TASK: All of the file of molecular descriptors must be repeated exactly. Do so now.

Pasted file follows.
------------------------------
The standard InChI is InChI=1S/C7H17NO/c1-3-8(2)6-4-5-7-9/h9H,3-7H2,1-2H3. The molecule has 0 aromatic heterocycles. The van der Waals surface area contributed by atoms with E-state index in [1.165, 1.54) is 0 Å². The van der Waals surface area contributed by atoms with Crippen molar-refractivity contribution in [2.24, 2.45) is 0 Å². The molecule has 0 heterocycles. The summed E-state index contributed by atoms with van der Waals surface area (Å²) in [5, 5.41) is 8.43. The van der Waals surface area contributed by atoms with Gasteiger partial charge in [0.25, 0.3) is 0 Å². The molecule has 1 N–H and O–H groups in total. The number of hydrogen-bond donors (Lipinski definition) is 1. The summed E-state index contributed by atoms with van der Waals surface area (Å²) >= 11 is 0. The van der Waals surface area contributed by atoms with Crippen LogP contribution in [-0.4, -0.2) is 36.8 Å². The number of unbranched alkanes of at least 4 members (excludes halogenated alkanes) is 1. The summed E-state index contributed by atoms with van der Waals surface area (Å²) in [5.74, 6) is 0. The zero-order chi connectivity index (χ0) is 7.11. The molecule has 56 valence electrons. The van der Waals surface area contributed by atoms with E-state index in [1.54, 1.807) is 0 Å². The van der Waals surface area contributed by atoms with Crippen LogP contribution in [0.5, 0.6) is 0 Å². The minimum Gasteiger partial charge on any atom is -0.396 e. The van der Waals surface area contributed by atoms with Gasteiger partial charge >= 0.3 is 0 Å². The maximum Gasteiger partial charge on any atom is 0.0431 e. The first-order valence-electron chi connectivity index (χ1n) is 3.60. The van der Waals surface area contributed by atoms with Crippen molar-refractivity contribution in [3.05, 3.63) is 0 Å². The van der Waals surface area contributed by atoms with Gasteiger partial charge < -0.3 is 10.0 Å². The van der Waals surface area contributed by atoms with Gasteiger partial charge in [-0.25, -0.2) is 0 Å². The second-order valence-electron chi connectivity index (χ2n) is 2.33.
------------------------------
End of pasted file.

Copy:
The standard InChI is InChI=1S/C7H17NO/c1-3-8(2)6-4-5-7-9/h9H,3-7H2,1-2H3. The molecule has 0 aromatic heterocycles. The van der Waals surface area contributed by atoms with E-state index in [1.165, 1.54) is 0 Å². The van der Waals surface area contributed by atoms with Crippen molar-refractivity contribution in [2.24, 2.45) is 0 Å². The molecule has 0 heterocycles. The summed E-state index contributed by atoms with van der Waals surface area (Å²) in [5, 5.41) is 8.43. The van der Waals surface area contributed by atoms with Gasteiger partial charge in [0.25, 0.3) is 0 Å². The molecule has 1 N–H and O–H groups in total. The number of hydrogen-bond donors (Lipinski definition) is 1. The summed E-state index contributed by atoms with van der Waals surface area (Å²) >= 11 is 0. The van der Waals surface area contributed by atoms with Crippen LogP contribution in [-0.4, -0.2) is 36.8 Å². The number of unbranched alkanes of at least 4 members (excludes halogenated alkanes) is 1. The summed E-state index contributed by atoms with van der Waals surface area (Å²) in [5.74, 6) is 0. The zero-order chi connectivity index (χ0) is 7.11. The molecule has 56 valence electrons. The van der Waals surface area contributed by atoms with E-state index in [1.54, 1.807) is 0 Å². The van der Waals surface area contributed by atoms with Crippen LogP contribution in [0.5, 0.6) is 0 Å². The minimum Gasteiger partial charge on any atom is -0.396 e. The van der Waals surface area contributed by atoms with Gasteiger partial charge >= 0.3 is 0 Å². The maximum Gasteiger partial charge on any atom is 0.0431 e. The first-order valence-electron chi connectivity index (χ1n) is 3.60. The van der Waals surface area contributed by atoms with Crippen molar-refractivity contribution in [3.05, 3.63) is 0 Å². The van der Waals surface area contributed by atoms with Gasteiger partial charge < -0.3 is 10.0 Å². The van der Waals surface area contributed by atoms with Gasteiger partial charge in [-0.25, -0.2) is 0 Å². The second-order valence-electron chi connectivity index (χ2n) is 2.33.